Suspected vandals to miss graduation
HUNTINGTON -- Approximately 20 Wayne High School seniors suspected of vandalizing the school will not participate in the school's graduation ceremony Wednesday evening.
During a special meeting Monday night at Spring Valley High School, school administrators and members of the Wayne County Board of Education learned that the degree of damage done to the school during the incident qualified as a Level 4 violation of state law, which was severe enough to suspend them from school property.
That means the students will not be permitted on the premises for the ceremony.
West Virginia State Police Sgt. R.D. Perry, who is in charge of the criminal investigation into the incident, told board members the damage to the school is well in excess of $2,500, the minimum amount for a destruction of property charge to become a felony.
The students still will receive their diplomas, and none of them is expected to lose any of their scholarship money said board member Vickey Boyd.
Boyd, along with Superintendent Lynn Hurt, and board members Darik Adkins and Christopher Dean met with Perry and Wayne Principal Sara Stapleton for a little more than an hour in an executive session before calling in students and their parents to inform them of their options.
In addition to the suspension, the students were offered a pre-trial diversion from Prosecuting Attorney Tom Plymale.
"The diversion is an apparatus in the law that allows people to resolve a case without charging those involved," said Plymale.
Students who agree to the diversion will have the opportunity to complete community service and other forms of restitution agreed upon by them, Plymale and a judge, and no charges will be filed against them.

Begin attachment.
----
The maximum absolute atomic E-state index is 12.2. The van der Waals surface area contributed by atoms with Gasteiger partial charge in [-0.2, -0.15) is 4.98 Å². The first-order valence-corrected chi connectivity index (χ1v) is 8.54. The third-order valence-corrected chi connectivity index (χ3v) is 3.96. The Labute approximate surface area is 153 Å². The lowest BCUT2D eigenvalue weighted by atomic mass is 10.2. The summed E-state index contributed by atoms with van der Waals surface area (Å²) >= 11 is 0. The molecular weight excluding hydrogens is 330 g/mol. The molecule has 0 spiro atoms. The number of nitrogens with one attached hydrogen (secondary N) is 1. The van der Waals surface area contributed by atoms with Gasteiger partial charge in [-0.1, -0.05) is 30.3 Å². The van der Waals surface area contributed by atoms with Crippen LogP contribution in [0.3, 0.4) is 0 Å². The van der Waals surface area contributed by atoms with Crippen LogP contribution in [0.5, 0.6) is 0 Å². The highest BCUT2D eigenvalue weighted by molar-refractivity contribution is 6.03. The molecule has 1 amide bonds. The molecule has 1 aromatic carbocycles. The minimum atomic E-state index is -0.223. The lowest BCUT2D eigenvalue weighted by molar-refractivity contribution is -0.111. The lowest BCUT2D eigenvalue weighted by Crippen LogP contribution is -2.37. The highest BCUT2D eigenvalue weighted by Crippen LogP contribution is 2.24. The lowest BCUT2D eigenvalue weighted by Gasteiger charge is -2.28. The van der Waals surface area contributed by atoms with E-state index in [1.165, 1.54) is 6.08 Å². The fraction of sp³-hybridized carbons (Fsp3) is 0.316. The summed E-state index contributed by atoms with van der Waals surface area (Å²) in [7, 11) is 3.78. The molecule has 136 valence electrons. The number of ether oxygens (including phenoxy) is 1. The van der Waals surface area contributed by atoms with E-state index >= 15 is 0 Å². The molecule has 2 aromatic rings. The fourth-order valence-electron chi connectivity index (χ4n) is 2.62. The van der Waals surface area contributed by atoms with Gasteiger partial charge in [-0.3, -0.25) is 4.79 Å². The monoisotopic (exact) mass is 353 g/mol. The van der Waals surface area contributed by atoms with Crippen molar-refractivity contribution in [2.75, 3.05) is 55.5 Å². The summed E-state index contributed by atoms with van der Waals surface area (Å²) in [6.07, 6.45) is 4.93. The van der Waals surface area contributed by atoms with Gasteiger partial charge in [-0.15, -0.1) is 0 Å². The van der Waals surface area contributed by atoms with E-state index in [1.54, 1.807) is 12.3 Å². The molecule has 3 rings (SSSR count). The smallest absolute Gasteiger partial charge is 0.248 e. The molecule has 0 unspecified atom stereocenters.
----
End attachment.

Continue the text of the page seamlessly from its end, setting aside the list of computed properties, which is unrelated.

However, those students who do not agree to a diversion will face felony charges of breaking and entering and destruction of property in addition to misdemeanor disruption of a school function, said Perry.
The students and their parents will meet with Plymale on an individual basis to determine if they want to agree to a diversion.
Boyd said she was unaware of just how extensive the damage to the school was prior to Wednesday's meeting.
"I really was in the dark about some things," said Boyd.
Two groups of students were responsible for the prank that took place either late at night on May 16 or early in the morning of May 17, said Boyd.
"We learned that all of the students were caught on camera and are easily identifiable," she said. "However, there is a lot of damage to the school, and the problem is that we can't determine which group did what."
One group of students was responsible for distributing 1,800 cups of water throughout the school's hallways, and another group was responsible for pouring deer urine and intestines throughout school property, said Boyd.
Since it is unclear which students are responsible for what acts, all of the students are facing the same consequences, said Boyd.
Boyd said the incident is difficult for everyone, and she said she hoped future students learned a lesson from this incident.
"I hope the kids who want to do pranks set out to have fun but they know not to destroy school property," said Boyd. "I was like a lot of people with the question, 'There's always a prank. Why did they decide to call the cops this year?' I think we all learned that the damage was severe, and a lot of lessons have been learned."
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